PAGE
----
“As a physician, one of the most gratifying things that you can experience is knowing that you had some small part in saving someone’s life,” said Dr. Gandhi. “It could have been the worst-case scenario for Petra. Instead, she’s thriving and doing so well. She is an amazing light.”

Petra was treated at The Ottawa Hospital for peripartum depression after giving birth.
Petra was treated for peripartum depression after giving birth.

Forever grateful for the care she received, Petra’s message is one of hope for anyone with mental health issues — a reminder to reach out for help, even when things seem impossible. Because there is always hope for a better tomorrow. “I couldn’t feel more grateful to be healthy and well again. Because of the care I received at The Ottawa Hospital, I have a bright future to look forward to with my son.”


Read our Q&A with the new head of Mental Health at The Ottawa Hospital, Dr. Jess Fiedorowicz


Fièrement affilié à l’Université d’Ottawa, L’Hôpital d’Ottawa est un centre de recherche et de santé universitaire de premier plan.

Growing up, Dan Lynch learned to help others whenever he could. It was something instilled in him as a young boy by his parents and it’s a quality he’s carried throughout his life. It’s what inspired him and his wife, Wendy, to leave a gift in their will to support multiple myeloma research at The Ottawa Hospital following his care at the Cancer Center’s Medical Day Care Unit.

Born and raised in Montreal, Dan spent 30 years as an aircraft mechanic. He met Wendy in 1988, thanks to some mutual friends who invited them to a party. Two years later, they married and by 1991, they settled on a picturesque piece of property in Green Valley, Ontario — near Lancaster. It’s a sprawling 43 acres which keeps Dan busy. “There’s always something to do here with about 200,000 trees. I’m up early to feed the dog and cats, and then I’m on my way, but by 1 p.m. I need to relax because I get tired easier these days,” he says.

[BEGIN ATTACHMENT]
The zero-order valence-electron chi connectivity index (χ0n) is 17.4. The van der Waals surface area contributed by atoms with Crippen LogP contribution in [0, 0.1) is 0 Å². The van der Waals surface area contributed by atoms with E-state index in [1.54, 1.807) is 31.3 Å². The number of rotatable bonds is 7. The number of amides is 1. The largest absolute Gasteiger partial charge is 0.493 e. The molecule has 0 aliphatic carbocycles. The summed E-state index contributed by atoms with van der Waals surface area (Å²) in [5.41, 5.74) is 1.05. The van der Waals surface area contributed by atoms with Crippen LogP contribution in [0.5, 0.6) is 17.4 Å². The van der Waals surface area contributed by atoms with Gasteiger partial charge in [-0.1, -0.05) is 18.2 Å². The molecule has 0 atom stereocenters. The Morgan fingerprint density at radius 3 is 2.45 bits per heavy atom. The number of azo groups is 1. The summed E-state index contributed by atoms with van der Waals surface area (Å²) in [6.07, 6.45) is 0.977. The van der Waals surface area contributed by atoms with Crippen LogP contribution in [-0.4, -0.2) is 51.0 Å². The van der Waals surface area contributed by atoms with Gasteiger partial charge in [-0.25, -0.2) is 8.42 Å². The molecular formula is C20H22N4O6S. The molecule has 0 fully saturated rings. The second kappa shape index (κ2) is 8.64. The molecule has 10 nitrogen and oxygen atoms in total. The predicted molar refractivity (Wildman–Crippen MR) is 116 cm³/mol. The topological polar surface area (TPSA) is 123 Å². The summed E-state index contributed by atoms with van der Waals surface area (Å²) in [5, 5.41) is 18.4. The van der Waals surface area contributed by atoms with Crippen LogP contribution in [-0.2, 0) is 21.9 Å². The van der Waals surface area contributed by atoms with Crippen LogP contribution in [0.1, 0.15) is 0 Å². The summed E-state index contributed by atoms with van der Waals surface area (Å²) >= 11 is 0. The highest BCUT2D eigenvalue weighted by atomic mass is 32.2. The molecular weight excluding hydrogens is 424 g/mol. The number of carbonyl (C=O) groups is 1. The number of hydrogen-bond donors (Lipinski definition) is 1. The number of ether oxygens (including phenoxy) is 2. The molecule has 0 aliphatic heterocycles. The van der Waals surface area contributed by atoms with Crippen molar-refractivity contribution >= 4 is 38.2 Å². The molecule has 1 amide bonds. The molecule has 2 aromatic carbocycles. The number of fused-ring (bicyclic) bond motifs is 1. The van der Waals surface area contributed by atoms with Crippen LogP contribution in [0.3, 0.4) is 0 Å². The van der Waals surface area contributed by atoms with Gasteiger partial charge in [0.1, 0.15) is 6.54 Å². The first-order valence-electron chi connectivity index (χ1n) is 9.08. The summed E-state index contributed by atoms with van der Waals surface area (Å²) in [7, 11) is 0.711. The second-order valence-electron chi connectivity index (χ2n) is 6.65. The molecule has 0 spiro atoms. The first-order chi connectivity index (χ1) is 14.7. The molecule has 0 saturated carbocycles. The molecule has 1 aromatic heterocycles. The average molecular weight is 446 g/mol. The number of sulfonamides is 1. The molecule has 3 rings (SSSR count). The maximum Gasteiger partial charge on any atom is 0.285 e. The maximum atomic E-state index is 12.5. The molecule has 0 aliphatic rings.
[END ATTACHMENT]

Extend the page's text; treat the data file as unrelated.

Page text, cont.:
Flu-like symptoms and concern for his kidneys 

The reason for his fatigue these days dates back to July 2019. It all started when he had persistent flu symptoms for two weeks — he just couldn’t shake them. Wendy’s prompting convinced him to go to the Glengarry Memorial Hospital in nearby Alexandria. “Blood tests revealed my creatinine levels were extremely high, and there were concerns about my kidney function,” explains Dan.

“I never realized how important The Ottawa Hospital was until I needed it. Until 2019, I had never been sick in all of my 66 years.”

– Dan Lynch

Based on those test results, doctors had Dan transferred by ambulance to The Ottawa Hospital for possible emergency dialysis. However, following further testing, Dan and Wendy received a devastating diagnosis. “The doctors told me that the problem with my kidneys was the result of my having cancer – multiple myeloma,” he remembers.

The news was shocking. While Dan hadn’t been feeling well, he never imagined the words cancer or multiple myeloma.

What is multiple myeloma? 

Dan and Wendy Lynch
Dan and Wendy Lynch at their home in Green Valley.

Multiple myeloma is a rare form of cancer that forms in plasma cells. These cells are a type of white blood cell that produce antibodies to help fight off infection. When someone is diagnosed with multiple myeloma, their plasma cells are changing, dividing uncontrollably — making more cells that are abnormal.

Symptoms can include bone pain, fatigue, and weakness from anemia, kidney abnormalities — all symptoms that Dan had experienced.

Men are more likely than women to be diagnosed with multiple myeloma and the median age of diagnosis is 68. This form of cancer is discovered through routine blood tests for other conditions, or a doctor might order a test for it if a patient has the symptoms. There are a variety of ways to treat patients with this type of cancer, including a stem cell transplant.  

“It was a learning experience and we’ll always be a part of the hospital because of the care Dan received.” 

— Wendy Lynch

There are two major types of stem cell transplants. Allogeneic, when stem cells come from a donor, and autologous, when a patient, like Dan, can provide their stem cells.